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Motion: Cost of Living in SA

Debate on motion of Hon. R.A. SIMMS:

That this council—

1. Recognises that:

(a) inflation in Australia is at its highest level in more than 20 years putting enormous pressure on South Australians, particularly those on low incomes; and

(b) the cost of living is soaring with South Australians facing price hikes on food, fuel, housing and other essentials.

2. Notes the release of the Anglicare Australia Rental Affordability Snapshot 2022 which found:

(a) only two of 1,125 homes on the market in Greater Adelaide were affordable for single people living on the minimum wage;

(b) none of the homes on the market were affordable for single people living on pensions or income support; and

(c) none of the homes in regional and rural South Australia were affordable for a single person without dependents living on income support.

3. Calls on the Malinauskas government to take steps to relieve the cost-of-living pressures faced by South Australians in its first budget by:

(a) making public transport free;

(b) introducing rent caps and rent subsidies;

(c) increasing the wages of public sector workers;

(d) abolishing materials and services charges and subject fees for public school students; and

(e) significantly increasing the investment in public housing.


The Hon. T.A. FRANKS (16:28): I rise to speak in firm support of this motion put by my colleague the Hon. Robert Simms. This motion recognises the cost-of-living pressures we currently face in our state and across this nation. It does call on the Malinauskas Labor government to take some steps to relieve those cost-of-living pressures in their first budget, most specifically by making public transport free, introducing rent caps and rent subsidies, increasing the wages of public sector workers, abolishing materials and services charges and subject fees for public school students, as well as significantly increasing our investment in public housing.

Cost-of-living pressures impact on all households, and we know that when the costs of basic necessities like housing, utilities, food, health and transport increase the most vulnerable people in our society are hit the hardest. Low income households are disproportionately affected, and we are seeing many households struggling through our state as incomes and income support payments consistently fail to keep pace with price rises. We know that so many people were plunged into poverty under successive federal governments' abandonment of them through our supposed welfare system.

We have just come out of a state election campaign and into a federal one, where we have seen politicians being asked about the price of bread, the wage price index and other sundry items. What has been missing from this conversation is not a conversation about keto, is not a rattling off of some numbers: it is actually missing the point to ask these questions when in fact the questions people are asking themselves is how they are even meant to afford that loaf of bread when the payments they receive are below the poverty line. What choice do they have? Is it the choice to skip meals or to skip medications?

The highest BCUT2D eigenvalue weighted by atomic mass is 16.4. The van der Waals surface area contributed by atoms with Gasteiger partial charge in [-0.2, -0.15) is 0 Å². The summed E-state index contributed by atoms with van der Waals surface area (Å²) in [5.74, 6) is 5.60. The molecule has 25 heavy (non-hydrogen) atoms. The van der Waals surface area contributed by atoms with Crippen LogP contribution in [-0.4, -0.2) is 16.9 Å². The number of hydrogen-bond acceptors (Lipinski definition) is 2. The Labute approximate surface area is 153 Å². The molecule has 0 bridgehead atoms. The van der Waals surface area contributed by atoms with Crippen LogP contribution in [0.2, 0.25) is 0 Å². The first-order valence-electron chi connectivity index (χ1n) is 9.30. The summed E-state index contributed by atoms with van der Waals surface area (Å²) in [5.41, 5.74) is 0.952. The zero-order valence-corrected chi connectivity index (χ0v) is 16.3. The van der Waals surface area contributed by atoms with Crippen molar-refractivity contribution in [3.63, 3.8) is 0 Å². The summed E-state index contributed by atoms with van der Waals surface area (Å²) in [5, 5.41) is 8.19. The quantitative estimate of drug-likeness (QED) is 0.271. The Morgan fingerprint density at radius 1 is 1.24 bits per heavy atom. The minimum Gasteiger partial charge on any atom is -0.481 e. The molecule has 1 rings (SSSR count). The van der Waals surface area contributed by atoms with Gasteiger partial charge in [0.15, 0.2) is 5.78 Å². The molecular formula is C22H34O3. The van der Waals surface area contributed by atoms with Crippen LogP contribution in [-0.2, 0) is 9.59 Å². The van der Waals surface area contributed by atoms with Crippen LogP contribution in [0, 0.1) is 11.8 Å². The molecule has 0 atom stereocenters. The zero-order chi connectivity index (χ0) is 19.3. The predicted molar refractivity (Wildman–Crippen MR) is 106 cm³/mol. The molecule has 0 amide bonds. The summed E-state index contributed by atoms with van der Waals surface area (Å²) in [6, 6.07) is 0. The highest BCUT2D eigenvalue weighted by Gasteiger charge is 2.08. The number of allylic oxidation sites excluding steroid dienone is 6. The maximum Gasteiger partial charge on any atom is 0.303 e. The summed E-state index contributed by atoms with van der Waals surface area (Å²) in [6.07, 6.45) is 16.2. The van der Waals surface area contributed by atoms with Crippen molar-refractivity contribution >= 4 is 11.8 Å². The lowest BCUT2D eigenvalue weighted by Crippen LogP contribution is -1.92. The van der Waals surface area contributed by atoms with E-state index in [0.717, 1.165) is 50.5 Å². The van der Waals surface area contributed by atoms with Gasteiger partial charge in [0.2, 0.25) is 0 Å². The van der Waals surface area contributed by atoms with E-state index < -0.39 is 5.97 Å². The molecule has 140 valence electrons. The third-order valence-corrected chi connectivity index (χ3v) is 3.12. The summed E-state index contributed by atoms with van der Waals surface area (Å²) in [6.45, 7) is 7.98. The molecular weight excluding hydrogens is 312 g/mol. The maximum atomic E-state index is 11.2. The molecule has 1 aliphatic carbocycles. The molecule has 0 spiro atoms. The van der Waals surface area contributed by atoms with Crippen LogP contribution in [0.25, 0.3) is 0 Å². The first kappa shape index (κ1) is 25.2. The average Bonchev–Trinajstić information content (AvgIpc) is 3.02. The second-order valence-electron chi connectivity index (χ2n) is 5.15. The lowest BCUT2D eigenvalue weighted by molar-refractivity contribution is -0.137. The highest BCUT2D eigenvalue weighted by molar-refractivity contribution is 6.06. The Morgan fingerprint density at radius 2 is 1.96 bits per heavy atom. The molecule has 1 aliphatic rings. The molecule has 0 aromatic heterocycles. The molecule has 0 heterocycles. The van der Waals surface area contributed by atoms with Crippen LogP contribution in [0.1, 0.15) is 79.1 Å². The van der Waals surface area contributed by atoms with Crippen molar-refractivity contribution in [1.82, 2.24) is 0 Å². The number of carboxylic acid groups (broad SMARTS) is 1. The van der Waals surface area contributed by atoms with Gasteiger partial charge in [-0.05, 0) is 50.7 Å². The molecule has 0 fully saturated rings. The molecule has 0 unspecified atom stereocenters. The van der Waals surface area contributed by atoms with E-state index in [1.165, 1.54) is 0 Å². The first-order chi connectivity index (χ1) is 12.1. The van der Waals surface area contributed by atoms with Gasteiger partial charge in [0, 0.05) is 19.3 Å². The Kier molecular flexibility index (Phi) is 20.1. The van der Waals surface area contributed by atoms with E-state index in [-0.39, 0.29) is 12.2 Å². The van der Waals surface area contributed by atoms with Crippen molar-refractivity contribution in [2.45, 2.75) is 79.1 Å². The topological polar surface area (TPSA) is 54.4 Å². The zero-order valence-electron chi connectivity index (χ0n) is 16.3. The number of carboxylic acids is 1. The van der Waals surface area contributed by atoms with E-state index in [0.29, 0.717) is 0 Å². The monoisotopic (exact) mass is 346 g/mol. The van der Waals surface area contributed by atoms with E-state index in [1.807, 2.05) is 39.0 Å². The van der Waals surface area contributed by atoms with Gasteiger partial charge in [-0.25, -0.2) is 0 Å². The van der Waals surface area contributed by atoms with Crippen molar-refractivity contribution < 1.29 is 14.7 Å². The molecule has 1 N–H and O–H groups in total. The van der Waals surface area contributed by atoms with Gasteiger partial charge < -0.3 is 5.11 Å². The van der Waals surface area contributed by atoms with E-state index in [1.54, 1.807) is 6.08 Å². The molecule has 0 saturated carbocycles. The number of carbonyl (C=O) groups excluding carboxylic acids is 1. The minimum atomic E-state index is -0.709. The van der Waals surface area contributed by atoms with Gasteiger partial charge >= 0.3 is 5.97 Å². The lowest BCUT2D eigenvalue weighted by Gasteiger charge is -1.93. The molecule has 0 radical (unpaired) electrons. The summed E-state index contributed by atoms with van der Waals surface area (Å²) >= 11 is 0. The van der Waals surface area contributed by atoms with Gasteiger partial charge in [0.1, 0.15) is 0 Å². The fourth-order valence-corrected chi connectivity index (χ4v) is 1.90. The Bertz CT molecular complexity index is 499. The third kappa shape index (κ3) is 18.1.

Is it acceptable that South Australians in 2022 are having to make these choices because our politicians have refused to make the hard political choices to stand up to vested interests? The cost-of-living crisis is an inequality crisis. Currently, the gap between the rich and the poor in our nation has never been wider—it only continues to grow. Many billionaires doubled their wealth during this pandemic, while around the country over three million people are living in poverty. Our essential services have been sold off and now electricity, housing, health and education are all too expensive, when they should be universal, should be accessible and should be affordable.

We now have record low wage growth, endemic wage theft and out-of-control insecure work. Governments are the key to solving these crises, this inequality crisis, and they have the power to improve our state, but they must make the deliberate choice to do so. One of the government's key duties is to provide essential services, and to ensure that we all have the ability to live a healthy life, chase opportunities and to be happy. How can people access their essential services, such as health and transport, when prices continue to go up? People who cannot afford fuel or cars are looking at continual price rises, yet public transport is also not affordable for many either. How can people apply for jobs or get the treatments they need or access the services they deserve when they cannot even afford to pay their phone or internet bills?

I think it is important that the parliament does seriously consider this motion, particularly as we head towards the Malinauskas government's first budget, just one month from now. Budgets are about choices and, put simply, they tell us what the government of the day chooses as being worthy of funding and what it does not. The impact of those choices on us and on future generations are the result of very deliberate political decisions. The government can make a very real and meaningful change for the people of this state, and I urge them—and I urge this council—to support and implement the measures outlined in this motion.

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